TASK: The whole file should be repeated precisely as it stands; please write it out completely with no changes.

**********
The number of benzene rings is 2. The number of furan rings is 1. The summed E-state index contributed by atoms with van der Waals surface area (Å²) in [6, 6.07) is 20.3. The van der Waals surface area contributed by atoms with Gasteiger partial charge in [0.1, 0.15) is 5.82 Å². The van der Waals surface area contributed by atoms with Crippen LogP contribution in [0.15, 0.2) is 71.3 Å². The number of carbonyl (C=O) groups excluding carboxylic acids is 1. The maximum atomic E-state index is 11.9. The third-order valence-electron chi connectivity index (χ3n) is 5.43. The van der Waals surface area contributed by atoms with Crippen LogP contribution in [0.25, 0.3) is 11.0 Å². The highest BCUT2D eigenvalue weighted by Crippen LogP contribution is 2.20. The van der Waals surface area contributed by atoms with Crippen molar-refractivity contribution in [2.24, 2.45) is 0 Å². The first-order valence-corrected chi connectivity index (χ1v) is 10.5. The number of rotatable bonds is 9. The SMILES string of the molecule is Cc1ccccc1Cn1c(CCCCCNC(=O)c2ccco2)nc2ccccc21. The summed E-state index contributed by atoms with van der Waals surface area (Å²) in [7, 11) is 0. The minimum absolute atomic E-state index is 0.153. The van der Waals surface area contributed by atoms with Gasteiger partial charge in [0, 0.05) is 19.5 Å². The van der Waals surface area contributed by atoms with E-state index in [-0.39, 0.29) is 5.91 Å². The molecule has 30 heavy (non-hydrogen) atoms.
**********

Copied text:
The number of benzene rings is 2. The number of furan rings is 1. The summed E-state index contributed by atoms with van der Waals surface area (Å²) in [6, 6.07) is 20.3. The van der Waals surface area contributed by atoms with Gasteiger partial charge in [0.1, 0.15) is 5.82 Å². The van der Waals surface area contributed by atoms with Crippen LogP contribution in [0.15, 0.2) is 71.3 Å². The number of carbonyl (C=O) groups excluding carboxylic acids is 1. The maximum atomic E-state index is 11.9. The third-order valence-electron chi connectivity index (χ3n) is 5.43. The van der Waals surface area contributed by atoms with Crippen LogP contribution in [0.25, 0.3) is 11.0 Å². The highest BCUT2D eigenvalue weighted by Crippen LogP contribution is 2.20. The van der Waals surface area contributed by atoms with Crippen molar-refractivity contribution in [2.24, 2.45) is 0 Å². The first-order valence-corrected chi connectivity index (χ1v) is 10.5. The number of rotatable bonds is 9. The SMILES string of the molecule is Cc1ccccc1Cn1c(CCCCCNC(=O)c2ccco2)nc2ccccc21. The summed E-state index contributed by atoms with van der Waals surface area (Å²) in [7, 11) is 0. The minimum absolute atomic E-state index is 0.153. The van der Waals surface area contributed by atoms with Gasteiger partial charge in [0, 0.05) is 19.5 Å². The van der Waals surface area contributed by atoms with E-state index in [-0.39, 0.29) is 5.91 Å². The molecule has 30 heavy (non-hydrogen) atoms.